Karpowicz received a Fullbright Award in the late ’70s to study industrial architecture in England. He worked with a millwright whose meticulous craft continues to influenced his thinking and practice. His intent was to find the best way to handle massive forms with a confidence that a tradition like windmill design could afford.
Consequently, his feel for sculpture is partially attributable to 700 years of engineering.
When I think of Karpowicz’s sculpture I recall the stockpile of railroad timber that nourished his initial development. His work often had deliberate rotating movement subtly underlining the form, skill and labor demanded to display it. It featured the artist’s aptitude for his objects in a scale nearly comparable to domestic architecture. His austere structures’ bare wood was a factor in insinuating overlooked details of structures like airplane hangars, agricultural sheds and assembly plants. Pivoting volumes and profiles were replete with gracefully fluctuating interior and exterior spaces. He endorsed a perspectival rewrite of the modern public monolith, peripherally linking fragments of the region’s agronomic narrative and an expanded industrial dimension of Chicago’s architectural legacy.
After moving primarily to outdoor sculpture, Karpowicz adapted materials like granite, stainless steel and bronze to better handle the elements. Designs for his newest work continues to be influenced by his formative experience with hardwoods. His present sculpture contains that memory –– a formal counterweight to a retro tendency in some contemporary architecture of grafting post-war home design and materials onto large public projects.
Karpowicz’s work embodies certain key principles of abstraction, for example, the negating of familiar objects’ common space –– a practice that places a bit more importance on a conversation about where the work is built and sited.
His sculpture isn’t about contained objects, their actions or value. They’re a record of thinking about them, a hybrid of chance perceptions, physical constraints and deliberate calculations that balance rituals of craft and design.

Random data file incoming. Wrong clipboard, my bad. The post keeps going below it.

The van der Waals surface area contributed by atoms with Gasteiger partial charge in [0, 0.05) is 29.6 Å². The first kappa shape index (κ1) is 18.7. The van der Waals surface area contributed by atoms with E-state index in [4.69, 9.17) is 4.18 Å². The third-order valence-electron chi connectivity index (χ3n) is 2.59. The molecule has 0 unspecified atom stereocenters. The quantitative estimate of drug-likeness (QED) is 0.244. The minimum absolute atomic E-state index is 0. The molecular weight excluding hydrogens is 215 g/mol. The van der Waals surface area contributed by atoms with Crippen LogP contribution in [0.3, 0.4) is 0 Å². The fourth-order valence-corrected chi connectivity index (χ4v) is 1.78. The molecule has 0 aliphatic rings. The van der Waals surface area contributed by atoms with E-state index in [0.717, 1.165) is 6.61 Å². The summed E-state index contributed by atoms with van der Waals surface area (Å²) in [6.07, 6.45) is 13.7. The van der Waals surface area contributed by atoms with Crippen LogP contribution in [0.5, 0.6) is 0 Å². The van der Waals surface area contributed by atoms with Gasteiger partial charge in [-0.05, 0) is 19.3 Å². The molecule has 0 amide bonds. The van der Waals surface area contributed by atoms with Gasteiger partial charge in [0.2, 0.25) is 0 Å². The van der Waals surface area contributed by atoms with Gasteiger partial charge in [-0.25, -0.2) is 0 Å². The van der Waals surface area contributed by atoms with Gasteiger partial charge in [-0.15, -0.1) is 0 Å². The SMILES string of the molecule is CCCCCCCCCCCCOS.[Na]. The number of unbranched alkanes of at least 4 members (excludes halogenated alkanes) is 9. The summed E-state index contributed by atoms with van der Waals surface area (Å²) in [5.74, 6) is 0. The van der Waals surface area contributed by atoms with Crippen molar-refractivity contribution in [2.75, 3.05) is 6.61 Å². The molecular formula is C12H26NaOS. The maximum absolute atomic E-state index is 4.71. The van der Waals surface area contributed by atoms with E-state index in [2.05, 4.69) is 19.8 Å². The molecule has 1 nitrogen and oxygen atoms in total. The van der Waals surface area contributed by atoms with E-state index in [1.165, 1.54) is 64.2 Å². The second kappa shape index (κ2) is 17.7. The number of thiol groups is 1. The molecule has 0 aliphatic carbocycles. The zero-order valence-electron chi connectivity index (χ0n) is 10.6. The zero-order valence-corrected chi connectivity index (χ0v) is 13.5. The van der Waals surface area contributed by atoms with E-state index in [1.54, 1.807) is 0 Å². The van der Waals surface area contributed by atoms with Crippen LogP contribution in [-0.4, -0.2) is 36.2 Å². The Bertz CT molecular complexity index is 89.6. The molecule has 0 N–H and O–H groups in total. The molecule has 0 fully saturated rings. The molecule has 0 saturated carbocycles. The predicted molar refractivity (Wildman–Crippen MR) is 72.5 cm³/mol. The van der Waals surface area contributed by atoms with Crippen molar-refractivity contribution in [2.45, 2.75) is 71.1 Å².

“Stargazing With Contrails,” pictured here in its oak and maple maquette, is a new work that has been commissioned for the Nathan Manilow Sculpture Park at Governors State. Though the final piece will be constructed of Steel, Karpowicz prefers working initially with cut planes rather than drawing or clay models.
This will be his second piece at the renowned venue. Since its opening in 1976 under the direction of the late Lew Manilow, it has over 30 Outdoor works on 100 acres of protected prairie. Artists include Martin Puryear, Jene Highstein, Richard Rezac, Bruce Nauman, Richard Hunt, Dan Yarbrough, Dan Peterman and Mark di Suvero.
“Stargazing” is essentially a stationary orbital sky-map, its focal center cradled obliquely by beams denoting vapor trail channels. Perforations on a tilted center wheel approximate a dense pattern of star constellations and tether centuries-old mythology to a contemporary aeronautic spectacle. The work features archaic and current models of an encumbered phenomena –– cosmic trespassing and diagrams about the fate of the universe. It’s a canny visual text about possessing space, (a pinnacle of late modernist aspiration usually confined to artists’ studios or immediate surroundings.) Here Karpowicz observes how we fashion the sky in our image and he builds a lens that’s appropriately monumental. Look for Karpowicz’s stratospheric abstraction, an instrument of appraisal and a subject of longing, to be firmly rooted in the Illinois prairie this summer.